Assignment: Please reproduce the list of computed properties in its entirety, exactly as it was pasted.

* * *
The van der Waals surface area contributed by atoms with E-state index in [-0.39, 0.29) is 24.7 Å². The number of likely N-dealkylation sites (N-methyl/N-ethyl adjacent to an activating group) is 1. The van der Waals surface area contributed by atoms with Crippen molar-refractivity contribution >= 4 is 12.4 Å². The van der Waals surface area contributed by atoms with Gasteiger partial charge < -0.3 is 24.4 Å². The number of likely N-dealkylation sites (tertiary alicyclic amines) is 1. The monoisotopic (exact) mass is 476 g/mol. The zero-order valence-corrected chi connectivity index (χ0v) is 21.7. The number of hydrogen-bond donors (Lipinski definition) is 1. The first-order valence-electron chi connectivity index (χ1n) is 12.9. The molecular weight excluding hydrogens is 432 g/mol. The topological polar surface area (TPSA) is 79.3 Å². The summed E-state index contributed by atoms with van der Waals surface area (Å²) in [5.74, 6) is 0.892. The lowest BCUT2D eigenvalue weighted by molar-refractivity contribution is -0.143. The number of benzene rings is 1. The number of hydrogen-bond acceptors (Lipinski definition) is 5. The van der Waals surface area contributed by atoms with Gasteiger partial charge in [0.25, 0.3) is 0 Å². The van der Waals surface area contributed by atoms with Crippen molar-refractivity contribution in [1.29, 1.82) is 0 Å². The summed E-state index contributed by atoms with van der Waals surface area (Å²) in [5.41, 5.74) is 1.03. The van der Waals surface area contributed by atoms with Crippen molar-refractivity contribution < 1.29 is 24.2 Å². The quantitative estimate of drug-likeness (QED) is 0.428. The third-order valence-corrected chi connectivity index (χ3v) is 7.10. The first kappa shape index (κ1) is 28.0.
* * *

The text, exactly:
The van der Waals surface area contributed by atoms with E-state index in [-0.39, 0.29) is 24.7 Å². The number of likely N-dealkylation sites (N-methyl/N-ethyl adjacent to an activating group) is 1. The van der Waals surface area contributed by atoms with Crippen molar-refractivity contribution >= 4 is 12.4 Å². The van der Waals surface area contributed by atoms with Gasteiger partial charge < -0.3 is 24.4 Å². The number of likely N-dealkylation sites (tertiary alicyclic amines) is 1. The monoisotopic (exact) mass is 476 g/mol. The zero-order valence-corrected chi connectivity index (χ0v) is 21.7. The number of hydrogen-bond donors (Lipinski definition) is 1. The first-order valence-electron chi connectivity index (χ1n) is 12.9. The molecular weight excluding hydrogens is 432 g/mol. The topological polar surface area (TPSA) is 79.3 Å². The summed E-state index contributed by atoms with van der Waals surface area (Å²) in [5.74, 6) is 0.892. The lowest BCUT2D eigenvalue weighted by molar-refractivity contribution is -0.143. The number of benzene rings is 1. The number of hydrogen-bond acceptors (Lipinski definition) is 5. The van der Waals surface area contributed by atoms with Gasteiger partial charge in [0.25, 0.3) is 0 Å². The van der Waals surface area contributed by atoms with Crippen molar-refractivity contribution in [1.29, 1.82) is 0 Å². The summed E-state index contributed by atoms with van der Waals surface area (Å²) in [5.41, 5.74) is 1.03. The van der Waals surface area contributed by atoms with Crippen molar-refractivity contribution < 1.29 is 24.2 Å². The quantitative estimate of drug-likeness (QED) is 0.428. The third-order valence-corrected chi connectivity index (χ3v) is 7.10. The first kappa shape index (κ1) is 28.0.